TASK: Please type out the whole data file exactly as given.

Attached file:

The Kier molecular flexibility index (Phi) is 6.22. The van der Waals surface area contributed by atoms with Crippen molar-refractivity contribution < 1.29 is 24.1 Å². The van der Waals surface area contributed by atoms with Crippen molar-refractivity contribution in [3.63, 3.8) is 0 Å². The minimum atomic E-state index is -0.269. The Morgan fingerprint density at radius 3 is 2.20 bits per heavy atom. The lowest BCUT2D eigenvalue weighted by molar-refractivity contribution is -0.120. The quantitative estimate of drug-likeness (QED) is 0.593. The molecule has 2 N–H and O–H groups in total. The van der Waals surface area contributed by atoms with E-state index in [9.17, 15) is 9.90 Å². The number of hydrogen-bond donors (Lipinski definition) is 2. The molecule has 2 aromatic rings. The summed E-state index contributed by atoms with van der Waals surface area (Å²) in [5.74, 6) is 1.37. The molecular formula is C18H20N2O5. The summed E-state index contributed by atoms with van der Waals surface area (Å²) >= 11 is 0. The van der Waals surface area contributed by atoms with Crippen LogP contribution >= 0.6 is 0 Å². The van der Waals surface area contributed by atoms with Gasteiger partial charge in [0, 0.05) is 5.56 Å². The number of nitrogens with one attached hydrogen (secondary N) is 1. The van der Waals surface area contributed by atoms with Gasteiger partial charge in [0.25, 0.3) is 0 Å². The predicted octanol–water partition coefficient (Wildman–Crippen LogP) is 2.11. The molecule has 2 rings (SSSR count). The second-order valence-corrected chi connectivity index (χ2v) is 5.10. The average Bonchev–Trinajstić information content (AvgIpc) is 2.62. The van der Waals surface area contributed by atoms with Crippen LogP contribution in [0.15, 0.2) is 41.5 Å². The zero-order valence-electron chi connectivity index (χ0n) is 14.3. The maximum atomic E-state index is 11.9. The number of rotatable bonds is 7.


The Kier molecular flexibility index (Phi) is 6.22. The van der Waals surface area contributed by atoms with Crippen molar-refractivity contribution < 1.29 is 24.1 Å². The van der Waals surface area contributed by atoms with Crippen molar-refractivity contribution in [3.63, 3.8) is 0 Å². The minimum atomic E-state index is -0.269. The Morgan fingerprint density at radius 3 is 2.20 bits per heavy atom. The lowest BCUT2D eigenvalue weighted by molar-refractivity contribution is -0.120. The quantitative estimate of drug-likeness (QED) is 0.593. The molecule has 2 N–H and O–H groups in total. The van der Waals surface area contributed by atoms with E-state index in [9.17, 15) is 9.90 Å². The number of hydrogen-bond donors (Lipinski definition) is 2. The molecule has 2 aromatic rings. The summed E-state index contributed by atoms with van der Waals surface area (Å²) in [5.74, 6) is 1.37. The molecular formula is C18H20N2O5. The summed E-state index contributed by atoms with van der Waals surface area (Å²) >= 11 is 0. The van der Waals surface area contributed by atoms with Crippen LogP contribution >= 0.6 is 0 Å². The van der Waals surface area contributed by atoms with Gasteiger partial charge in [0, 0.05) is 5.56 Å². The number of nitrogens with one attached hydrogen (secondary N) is 1. The van der Waals surface area contributed by atoms with Gasteiger partial charge in [0.25, 0.3) is 0 Å². The predicted octanol–water partition coefficient (Wildman–Crippen LogP) is 2.11. The molecule has 2 rings (SSSR count). The second-order valence-corrected chi connectivity index (χ2v) is 5.10. The average Bonchev–Trinajstić information content (AvgIpc) is 2.62. The van der Waals surface area contributed by atoms with Crippen LogP contribution in [0.15, 0.2) is 41.5 Å². The zero-order valence-electron chi connectivity index (χ0n) is 14.3. The maximum atomic E-state index is 11.9. The number of rotatable bonds is 7.